03:33 Now, type the line as shown here.
03:37 $12 (Dollar twelve) represents the twelfth argument.
03:41 To write an argument greater than 9, we need to use curly brackets.
03:46 Else, bash will only take the argument of the integer in the ten's place
03:53 and you will not get expected output.
03:57 Now click on Save.
03:59 Let us execute the program.
04:01 Switch to the terminal.
04:04 Let me clear the prompt.
04:07 Now we need to give 12 or 13 arguments to the program.
04:12 Hence, type: dot slash space 1 to 13. Now press Enter.
04:23 You can see that the 12th argument is 12.
04:27 Come back to our editor
04:30 and type the line as shown here.
04:34 $# (Dollar hash) gives the total number of arguments that have been passed to a program.
04:40 Now click on Save.
04:43 Let us execute.Switch to the terminal.
04:46 Let us execute. Press the up-arrow key and press Enter.
04:52 We can see that the total arguments are 13.
04:57 Now switch to the editor.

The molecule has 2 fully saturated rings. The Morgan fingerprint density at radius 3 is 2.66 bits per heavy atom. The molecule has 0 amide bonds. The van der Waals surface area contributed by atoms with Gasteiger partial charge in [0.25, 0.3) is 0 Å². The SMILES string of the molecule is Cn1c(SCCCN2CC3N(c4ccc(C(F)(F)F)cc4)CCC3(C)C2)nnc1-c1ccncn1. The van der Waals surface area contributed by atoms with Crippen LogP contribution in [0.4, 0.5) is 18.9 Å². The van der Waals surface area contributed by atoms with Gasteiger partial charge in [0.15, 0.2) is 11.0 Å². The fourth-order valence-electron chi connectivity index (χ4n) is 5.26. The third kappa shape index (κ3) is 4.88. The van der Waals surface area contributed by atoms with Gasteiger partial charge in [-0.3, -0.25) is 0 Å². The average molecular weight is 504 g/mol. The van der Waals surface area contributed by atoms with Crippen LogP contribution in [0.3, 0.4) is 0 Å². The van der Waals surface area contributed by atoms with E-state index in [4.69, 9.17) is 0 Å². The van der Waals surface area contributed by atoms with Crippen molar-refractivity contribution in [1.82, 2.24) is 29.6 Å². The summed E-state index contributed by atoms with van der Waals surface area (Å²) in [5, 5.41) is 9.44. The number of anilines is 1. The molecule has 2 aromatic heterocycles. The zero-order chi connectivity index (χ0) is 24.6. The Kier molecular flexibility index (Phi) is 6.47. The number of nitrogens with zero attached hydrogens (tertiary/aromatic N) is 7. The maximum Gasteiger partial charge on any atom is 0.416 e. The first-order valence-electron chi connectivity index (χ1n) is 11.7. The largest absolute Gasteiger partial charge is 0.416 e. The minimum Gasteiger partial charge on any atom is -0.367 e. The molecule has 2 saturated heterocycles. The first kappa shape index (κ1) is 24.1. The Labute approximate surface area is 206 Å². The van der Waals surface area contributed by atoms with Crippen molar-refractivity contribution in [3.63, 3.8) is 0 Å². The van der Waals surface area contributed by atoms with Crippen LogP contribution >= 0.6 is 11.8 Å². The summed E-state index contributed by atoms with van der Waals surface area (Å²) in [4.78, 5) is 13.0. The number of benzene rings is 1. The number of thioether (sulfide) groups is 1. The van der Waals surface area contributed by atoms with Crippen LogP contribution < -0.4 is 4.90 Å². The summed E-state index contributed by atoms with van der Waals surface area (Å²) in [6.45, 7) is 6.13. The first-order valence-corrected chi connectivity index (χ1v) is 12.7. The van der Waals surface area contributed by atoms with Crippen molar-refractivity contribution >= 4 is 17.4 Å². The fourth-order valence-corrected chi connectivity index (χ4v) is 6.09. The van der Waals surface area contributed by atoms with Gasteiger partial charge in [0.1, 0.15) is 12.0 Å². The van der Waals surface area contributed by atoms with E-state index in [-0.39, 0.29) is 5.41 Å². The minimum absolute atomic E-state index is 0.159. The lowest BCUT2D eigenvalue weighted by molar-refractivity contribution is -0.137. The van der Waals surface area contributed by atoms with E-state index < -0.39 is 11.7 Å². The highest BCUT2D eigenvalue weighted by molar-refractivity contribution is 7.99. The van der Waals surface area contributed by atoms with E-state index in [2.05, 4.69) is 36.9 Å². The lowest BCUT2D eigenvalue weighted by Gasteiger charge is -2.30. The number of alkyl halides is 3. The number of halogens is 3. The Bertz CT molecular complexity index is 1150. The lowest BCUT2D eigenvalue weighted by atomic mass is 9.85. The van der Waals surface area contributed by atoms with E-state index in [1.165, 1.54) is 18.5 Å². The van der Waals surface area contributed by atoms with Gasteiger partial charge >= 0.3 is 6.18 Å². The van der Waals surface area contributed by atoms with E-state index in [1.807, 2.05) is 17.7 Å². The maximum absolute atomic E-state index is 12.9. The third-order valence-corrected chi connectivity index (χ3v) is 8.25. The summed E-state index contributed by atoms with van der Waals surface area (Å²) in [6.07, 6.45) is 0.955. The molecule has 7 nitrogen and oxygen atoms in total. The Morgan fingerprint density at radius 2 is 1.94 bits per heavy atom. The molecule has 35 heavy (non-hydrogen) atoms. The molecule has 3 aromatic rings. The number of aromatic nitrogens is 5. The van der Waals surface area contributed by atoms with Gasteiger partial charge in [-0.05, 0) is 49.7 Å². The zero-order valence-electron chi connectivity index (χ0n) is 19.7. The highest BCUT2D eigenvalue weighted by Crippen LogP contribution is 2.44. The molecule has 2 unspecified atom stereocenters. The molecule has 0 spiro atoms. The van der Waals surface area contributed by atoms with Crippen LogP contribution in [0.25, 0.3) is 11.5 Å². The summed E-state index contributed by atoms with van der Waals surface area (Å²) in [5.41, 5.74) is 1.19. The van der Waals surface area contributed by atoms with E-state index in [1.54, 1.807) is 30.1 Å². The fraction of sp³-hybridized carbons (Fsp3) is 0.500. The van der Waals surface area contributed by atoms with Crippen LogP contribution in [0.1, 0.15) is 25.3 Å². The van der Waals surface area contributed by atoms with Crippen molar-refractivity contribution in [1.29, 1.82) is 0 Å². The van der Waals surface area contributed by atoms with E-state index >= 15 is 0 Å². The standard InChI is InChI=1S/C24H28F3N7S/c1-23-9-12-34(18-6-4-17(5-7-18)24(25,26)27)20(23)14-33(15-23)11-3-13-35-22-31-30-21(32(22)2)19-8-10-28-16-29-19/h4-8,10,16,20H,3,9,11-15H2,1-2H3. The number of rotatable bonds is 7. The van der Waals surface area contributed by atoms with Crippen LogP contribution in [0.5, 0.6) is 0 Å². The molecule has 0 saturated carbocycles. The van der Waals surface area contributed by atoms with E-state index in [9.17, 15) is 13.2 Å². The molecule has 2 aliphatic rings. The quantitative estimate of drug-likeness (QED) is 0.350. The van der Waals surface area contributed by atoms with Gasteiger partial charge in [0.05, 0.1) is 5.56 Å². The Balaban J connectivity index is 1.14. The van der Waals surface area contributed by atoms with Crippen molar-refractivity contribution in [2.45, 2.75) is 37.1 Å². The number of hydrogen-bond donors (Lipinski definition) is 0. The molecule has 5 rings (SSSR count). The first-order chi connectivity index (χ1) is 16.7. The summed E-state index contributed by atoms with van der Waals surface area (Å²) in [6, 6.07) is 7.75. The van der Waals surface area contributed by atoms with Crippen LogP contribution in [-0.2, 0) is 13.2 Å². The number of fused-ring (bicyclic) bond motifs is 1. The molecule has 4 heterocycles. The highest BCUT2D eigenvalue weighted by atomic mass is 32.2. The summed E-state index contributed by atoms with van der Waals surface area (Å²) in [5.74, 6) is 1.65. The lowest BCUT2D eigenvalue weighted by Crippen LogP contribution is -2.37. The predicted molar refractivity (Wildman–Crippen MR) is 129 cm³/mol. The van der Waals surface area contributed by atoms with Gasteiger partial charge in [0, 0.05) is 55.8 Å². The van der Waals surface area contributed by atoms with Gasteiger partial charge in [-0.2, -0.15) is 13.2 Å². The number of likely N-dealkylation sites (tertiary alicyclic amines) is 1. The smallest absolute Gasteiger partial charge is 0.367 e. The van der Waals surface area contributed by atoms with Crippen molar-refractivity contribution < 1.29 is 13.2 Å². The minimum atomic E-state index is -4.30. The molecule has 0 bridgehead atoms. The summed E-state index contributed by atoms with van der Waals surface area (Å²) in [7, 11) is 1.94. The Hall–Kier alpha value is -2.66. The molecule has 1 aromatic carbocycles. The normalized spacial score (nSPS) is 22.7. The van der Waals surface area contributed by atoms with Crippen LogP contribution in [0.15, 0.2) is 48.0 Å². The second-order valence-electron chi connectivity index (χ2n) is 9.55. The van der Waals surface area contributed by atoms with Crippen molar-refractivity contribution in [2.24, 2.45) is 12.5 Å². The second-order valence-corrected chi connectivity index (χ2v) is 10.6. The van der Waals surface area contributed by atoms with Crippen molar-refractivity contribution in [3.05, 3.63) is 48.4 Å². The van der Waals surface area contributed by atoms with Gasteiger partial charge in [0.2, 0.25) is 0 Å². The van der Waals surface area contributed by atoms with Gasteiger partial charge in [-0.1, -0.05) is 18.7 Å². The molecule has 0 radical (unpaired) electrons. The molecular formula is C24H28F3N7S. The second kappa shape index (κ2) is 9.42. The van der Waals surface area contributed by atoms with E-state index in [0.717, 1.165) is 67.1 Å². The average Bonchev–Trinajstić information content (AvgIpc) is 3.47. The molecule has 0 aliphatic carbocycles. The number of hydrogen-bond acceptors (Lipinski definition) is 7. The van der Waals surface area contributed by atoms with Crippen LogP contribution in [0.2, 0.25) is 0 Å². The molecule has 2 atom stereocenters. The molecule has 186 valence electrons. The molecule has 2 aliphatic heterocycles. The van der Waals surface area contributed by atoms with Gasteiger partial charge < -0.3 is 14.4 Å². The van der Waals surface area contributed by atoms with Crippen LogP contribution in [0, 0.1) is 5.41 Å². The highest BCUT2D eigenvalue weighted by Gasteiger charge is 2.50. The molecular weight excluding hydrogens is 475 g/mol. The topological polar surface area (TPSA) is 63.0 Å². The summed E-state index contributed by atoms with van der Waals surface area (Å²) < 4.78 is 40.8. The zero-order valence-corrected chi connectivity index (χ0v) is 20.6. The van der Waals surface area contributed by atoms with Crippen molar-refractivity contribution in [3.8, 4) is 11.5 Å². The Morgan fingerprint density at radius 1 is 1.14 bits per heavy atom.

05:00 Press Enter and type the lines as shown here.
05:04 $* (Dollar asterisk) will print all the arguments on a single line.
05:10 We will test this with the help of a simple for loop.
05:14 We will analyze this for loop at the time of execution.
05:18 Now, click on Save. Switch to the terminal.
05:22 Let me clear the prompt.
05:26 Now, let us type: dot slash space sunday monday and tuesday.
05:35 Press Enter.
05:38 You can see that the total number of arguments are 3 as we have passed 3 arguments to our program.
05:46 As already said, $* will print all the arguments on a single line.
05:54 And this is the output for the for loop.
05:57 We see that all the arguments are printed on the single line.
06:02 Now, move back to our program and type the lines as shown here.
06:09 $@ (Dollar at) will also print all the arguments.
06:13 However, this time each argument will be printed on separate line.
06:20 This is another for loop which will print each argument in a separate line.
06:26 Let us see how. Click on Save.
06:29 Switch to the terminal.
06:32 Press the up-arrow key.
06:34 Press Enter. You can see the difference now.
06:39 These are the arguments printed by $@.
06:43 $@ prints each argument on separate line.
06:47 This is the output for the 2nd for loop.
06:52 Now let's move on to quoting in BASH.
06:55 Switch to the slides.
06:57 There are three types of quotes:
06:59 Double quote Single quote
07:02 Backslash.Double quote substitutes the value of variables and commands.